Sunday, April 29, 2018

Archbishop Quinn leaves a message

The job of Roman Catholic Archbishop of San Francisco was not easy back in the days when our city was becoming an epicenter of gay demands for full civil rights. While crossdressing men insisted on flouncing around in nuns' habits, the Church labeled officially homosexuality "intrinsically disordered." Then those homosexuals, including some wearing clerical collars, started dropping from a "gay plague" -- HIV/AIDS. A formerly well-mannered, respectable, and devout Catholic city was become an anarchic center of insurgent cultures.

As far as this detached non-Catholic lesbian could tell, Archbishop John R. Quinn (serving 1977-1995) navigated this toxic mix as gracefully as any Catholic bishop in the U.S. His pastoral response to AIDS included allowing the inclusive ministry of Most Holy Redeemer Parish in the Castro District and supporting Coming Home Hospice where so many gay men went to die.

Moreover, the Archbishop was well attuned to the explosive wars in Central America whose refugees and partisans were so much a part of the city. When members of the right wing military murdered Salvadoran Archbishop Óscar Romero in March 1980, Quinn called the assassinated prelate "a voice for the poor and the oppressed." He attended his funeral in San Salvador, a massive popular gathering which was broken up by military gunfire; Quinn reported vividly on huddling helpless within the terrified crowd that hid in the cathedral building.

After his retirement (he lived on until 2017), Quinn turned to studying and writing Church history. His last work, Revered and Reviled: A Re-Examination of Vatican Council I, eventually became available through our public library, so I took a look.

I'm well read in European history, but I don't really have the necessary background knowledge to evaluate the accuracy of what Quinn offers here as historical narrative. In his telling, Vatican I, the mid-19th century Church council, is principally remembered for asserting the dogma of papal infallibility. He describes the drive to establish the idea as a consequence of the upheavals of the French Revolution in the context of Europe fragmenting into nation states which reduced the temporal power of the papacy. He brings forward the arguments of the minority of bishops who were opposed, pointing out how a monarchical/imperial papacy played poorly in those states which were democratizing. And he insists that subsequent propagandists of papal infallibility treat the resulting proclamation as a much broader assertion of papal power than the council actually authorized.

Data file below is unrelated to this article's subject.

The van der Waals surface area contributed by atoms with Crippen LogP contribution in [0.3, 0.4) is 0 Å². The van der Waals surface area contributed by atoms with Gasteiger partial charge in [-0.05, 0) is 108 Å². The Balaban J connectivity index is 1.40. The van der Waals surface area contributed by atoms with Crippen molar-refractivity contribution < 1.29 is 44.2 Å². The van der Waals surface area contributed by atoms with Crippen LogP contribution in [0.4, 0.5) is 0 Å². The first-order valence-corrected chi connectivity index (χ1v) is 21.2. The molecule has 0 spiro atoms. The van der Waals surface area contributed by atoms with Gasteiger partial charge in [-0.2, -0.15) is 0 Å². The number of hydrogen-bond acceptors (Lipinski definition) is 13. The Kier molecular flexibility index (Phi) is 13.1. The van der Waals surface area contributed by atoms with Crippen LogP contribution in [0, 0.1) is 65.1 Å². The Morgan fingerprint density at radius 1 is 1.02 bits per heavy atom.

Ecclesiastical politics are as labyrinthine, sometimes ruthless, and often as fascinating as any other. Quinn lived long enough to see the current modest and pastoral pope in office -- the book seems almost a parting gift to today's incumbent. Quinn writes

My aim in writing this book has been to show that Vatican I is not an obstacle to the path of synodality so emphatically embraced by Pope Francis, nor does Vatican I proclaim a sovereign and absolute primacy outside of and above the bishops with a highly centralized governing of all church life. ... History plainly shows that the petrine mystery has taken different forms at different periods in history. ... the dogmatic definitions of Vatican Council I do not foreclose the collegial exercise of the primacy as more fully elaborated in Vatican Council II. ...

... And so, the Church of the twenty-first century, as it embraces and learns from Vatican I, could greatly profit from [Cardinal John Henry] Newman's penetrating insight:

"One cause of corruption in religion is the refusal to follow the source of doctrine as it moves on, and an obstinacy in the notions of the past."

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